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elevated ?

elevated ?

Posted Nov 24, 2010 15:02 UTC (Wed) by copsewood (subscriber, #199)
In reply to: Ghosts of Unix past, part 4: High-maintenance designs by ikm
Parent article: Ghosts of Unix past, part 4: High-maintenance designs

"one could expect a somewhat elevated level of people who are opposed to religion"

Oh dear. Please reread that sentence slowly and try to consider how it might seem, to someone who doesn't agree with you, for you to claim superiority on that account. It might surprise you that Muslims, Jews, Buddhists, Christians, Atheists, Sikhs, Agnostics and others can be found at any point on the scale of learning from illiterate to professorial.

As to the quote of timeless ancient wisdom within the article, I found it amusing, agreeable, appropriate and illuminating. Appropriate because those who won't learn from the mistakes of the past are doomed to repeat these. It could of course be equally appropriate for Bertrand Russell or Karl Marx to be quoted in a well-thought out article in LWN regardless of the fact that these significant thinkers were atheists.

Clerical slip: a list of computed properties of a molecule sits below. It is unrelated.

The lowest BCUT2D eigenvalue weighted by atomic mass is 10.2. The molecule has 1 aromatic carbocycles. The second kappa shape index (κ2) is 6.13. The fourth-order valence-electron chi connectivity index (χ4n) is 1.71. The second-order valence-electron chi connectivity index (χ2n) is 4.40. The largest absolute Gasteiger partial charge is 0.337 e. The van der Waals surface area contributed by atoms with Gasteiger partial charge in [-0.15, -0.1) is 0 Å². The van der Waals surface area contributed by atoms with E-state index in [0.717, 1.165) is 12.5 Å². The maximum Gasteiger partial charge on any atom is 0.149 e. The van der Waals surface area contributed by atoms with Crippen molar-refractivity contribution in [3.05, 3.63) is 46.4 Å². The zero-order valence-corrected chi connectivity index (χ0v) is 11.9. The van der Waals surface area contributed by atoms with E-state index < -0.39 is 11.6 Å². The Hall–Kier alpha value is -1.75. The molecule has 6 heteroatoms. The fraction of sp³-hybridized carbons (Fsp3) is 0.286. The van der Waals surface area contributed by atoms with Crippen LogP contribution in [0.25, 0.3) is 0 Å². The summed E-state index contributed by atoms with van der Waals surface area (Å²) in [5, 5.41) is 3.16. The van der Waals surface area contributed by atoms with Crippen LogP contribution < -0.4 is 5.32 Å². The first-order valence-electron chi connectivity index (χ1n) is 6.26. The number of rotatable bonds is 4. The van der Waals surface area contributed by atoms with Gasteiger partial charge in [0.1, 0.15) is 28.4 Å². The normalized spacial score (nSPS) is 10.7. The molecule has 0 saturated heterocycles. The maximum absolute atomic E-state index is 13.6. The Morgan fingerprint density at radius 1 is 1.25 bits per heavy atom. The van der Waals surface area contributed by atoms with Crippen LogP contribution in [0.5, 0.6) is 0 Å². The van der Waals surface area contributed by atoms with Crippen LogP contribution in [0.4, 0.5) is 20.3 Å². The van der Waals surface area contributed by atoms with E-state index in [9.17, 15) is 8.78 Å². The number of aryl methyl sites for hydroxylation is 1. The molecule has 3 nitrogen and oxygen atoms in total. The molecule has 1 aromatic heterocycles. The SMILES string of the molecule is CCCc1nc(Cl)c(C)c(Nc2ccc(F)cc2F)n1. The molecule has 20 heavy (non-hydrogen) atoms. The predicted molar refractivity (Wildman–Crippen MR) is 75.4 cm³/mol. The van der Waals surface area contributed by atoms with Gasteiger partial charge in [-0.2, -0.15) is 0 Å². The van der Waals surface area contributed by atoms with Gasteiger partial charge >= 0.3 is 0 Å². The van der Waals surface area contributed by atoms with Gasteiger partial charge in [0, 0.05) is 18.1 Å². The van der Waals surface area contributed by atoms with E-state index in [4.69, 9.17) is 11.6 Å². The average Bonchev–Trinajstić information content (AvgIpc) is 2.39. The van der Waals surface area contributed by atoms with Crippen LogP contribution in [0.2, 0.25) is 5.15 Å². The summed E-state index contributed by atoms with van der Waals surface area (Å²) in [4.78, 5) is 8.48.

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elevated ?

Posted Nov 24, 2010 17:10 UTC (Wed) by ikm (subscriber, #493) [Link]

Sorry, I didn't mean to insult anyone. I won't go on to describe just why I think it is elevated, let's just leave it as a opinion of mine. As for how it might seem to others -- you are right, I have mentioned there would be no good coming from discussing that.

I also won't participate in this anymore; clearly, this discussion IS the road to destruction no matter how you go about it.

elevated ?

Posted Nov 26, 2010 23:16 UTC (Fri) by giraffedata (subscriber, #1954) [Link]

It might surprise you that Muslims, Jews, Buddhists, Christians, Atheists, Sikhs, Agnostics and others can be found at any point on the scale of learning from illiterate to professorial.

For my part, I don't claim educated people are superior to uneducated or that religious people are inferior to nonreligious, and I don't even know what "elevated" means as a quality of a person, but let me say that in spite of the diversity you point out, I'm willing to bet there is a strong negative correlation between education and religiousness.

I haven't seen any study of this, and I think one challenge in reporting such would be measuring "religious." I do believe a lot of people who describe themselves as religious aren't really. E.g. in choosing between medical treatments, one based on scientific conclusions and the other based on teaching of clergy, many such people would easily choose the former.

Tying back to the issue with the article, I doubt the author expected us to believe religiously that the road to destruction is wide, but rather to consider from our own educations whether it's true.


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